One of the mysteries of the English language finally explained.
The use of more words than are necessary to convey meaning (e.g. see with one's eyes), either as a fault of style or for emphasis.
wordiness, verboseness, loquacity, garrulity, talkativeness, volubility, expansiveness, babbling, blathering, waffling, prattling, prating, jabbering, gushingView synonyms
- ‘Apollonius takes no thought for style, and his work is marked by frequent pleonasm, anacoluthon, etc.’
- ‘The phrase appears to make use of a deliberate rhetorical device known as pleonasm, a crafted redundancy that plays out the search for the most fitting expression.’
- ‘For all her pleonasm, for all her longwinded babbling, for all her pathetic redundancy, there is still so much that she will never, ever articulate.’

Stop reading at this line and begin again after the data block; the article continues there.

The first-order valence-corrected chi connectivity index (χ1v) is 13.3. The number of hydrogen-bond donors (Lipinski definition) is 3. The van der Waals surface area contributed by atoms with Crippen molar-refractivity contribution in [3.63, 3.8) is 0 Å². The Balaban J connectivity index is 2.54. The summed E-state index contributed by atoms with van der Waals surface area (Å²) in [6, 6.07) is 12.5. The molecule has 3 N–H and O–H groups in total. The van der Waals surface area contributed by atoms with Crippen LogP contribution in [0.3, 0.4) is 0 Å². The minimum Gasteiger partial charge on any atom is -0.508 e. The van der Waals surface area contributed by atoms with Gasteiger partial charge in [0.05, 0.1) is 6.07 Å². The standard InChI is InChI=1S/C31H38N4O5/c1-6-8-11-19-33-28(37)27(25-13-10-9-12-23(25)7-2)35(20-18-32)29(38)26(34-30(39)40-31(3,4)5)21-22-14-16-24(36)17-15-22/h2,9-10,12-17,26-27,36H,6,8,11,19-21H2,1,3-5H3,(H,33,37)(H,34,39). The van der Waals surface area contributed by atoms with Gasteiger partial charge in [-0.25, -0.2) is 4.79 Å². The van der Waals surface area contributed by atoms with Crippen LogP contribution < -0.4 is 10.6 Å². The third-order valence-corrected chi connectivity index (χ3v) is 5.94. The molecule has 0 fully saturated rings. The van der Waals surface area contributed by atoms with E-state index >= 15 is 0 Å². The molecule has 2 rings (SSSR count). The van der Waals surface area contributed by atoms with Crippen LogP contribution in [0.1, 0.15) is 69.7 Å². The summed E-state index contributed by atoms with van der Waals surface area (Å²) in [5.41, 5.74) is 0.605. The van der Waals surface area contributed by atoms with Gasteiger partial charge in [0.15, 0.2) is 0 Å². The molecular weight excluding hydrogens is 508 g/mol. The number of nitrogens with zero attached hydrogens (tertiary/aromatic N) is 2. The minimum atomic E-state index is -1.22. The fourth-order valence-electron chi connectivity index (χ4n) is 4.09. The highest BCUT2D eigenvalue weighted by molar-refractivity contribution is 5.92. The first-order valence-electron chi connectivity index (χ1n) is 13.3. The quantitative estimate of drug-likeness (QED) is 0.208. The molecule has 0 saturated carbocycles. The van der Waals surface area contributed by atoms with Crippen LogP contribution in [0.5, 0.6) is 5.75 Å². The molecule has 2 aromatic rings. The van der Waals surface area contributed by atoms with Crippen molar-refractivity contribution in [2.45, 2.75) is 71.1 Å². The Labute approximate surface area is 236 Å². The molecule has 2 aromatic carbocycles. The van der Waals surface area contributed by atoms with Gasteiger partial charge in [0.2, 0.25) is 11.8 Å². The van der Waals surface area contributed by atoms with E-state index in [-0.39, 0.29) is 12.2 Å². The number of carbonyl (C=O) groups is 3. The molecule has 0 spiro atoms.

- ‘‘Obsessive writer’ is a pleonasm if ever there was one.’
- ‘He doesn't say how long ‘lengthy’ is, but as ‘a lengthy sermon’ is a pleonasm, and as he's too good a writer to commit such an atrocity, one suspects pretty long.’
- ‘‘Experimental fiction’ is a pleonasm.’
- ‘And ‘hackneyed cliché’ is itself a pleonasm.’
Mid 16th century: via late Latin from Greek pleonasmos, from pleonazein ‘be superfluous’.
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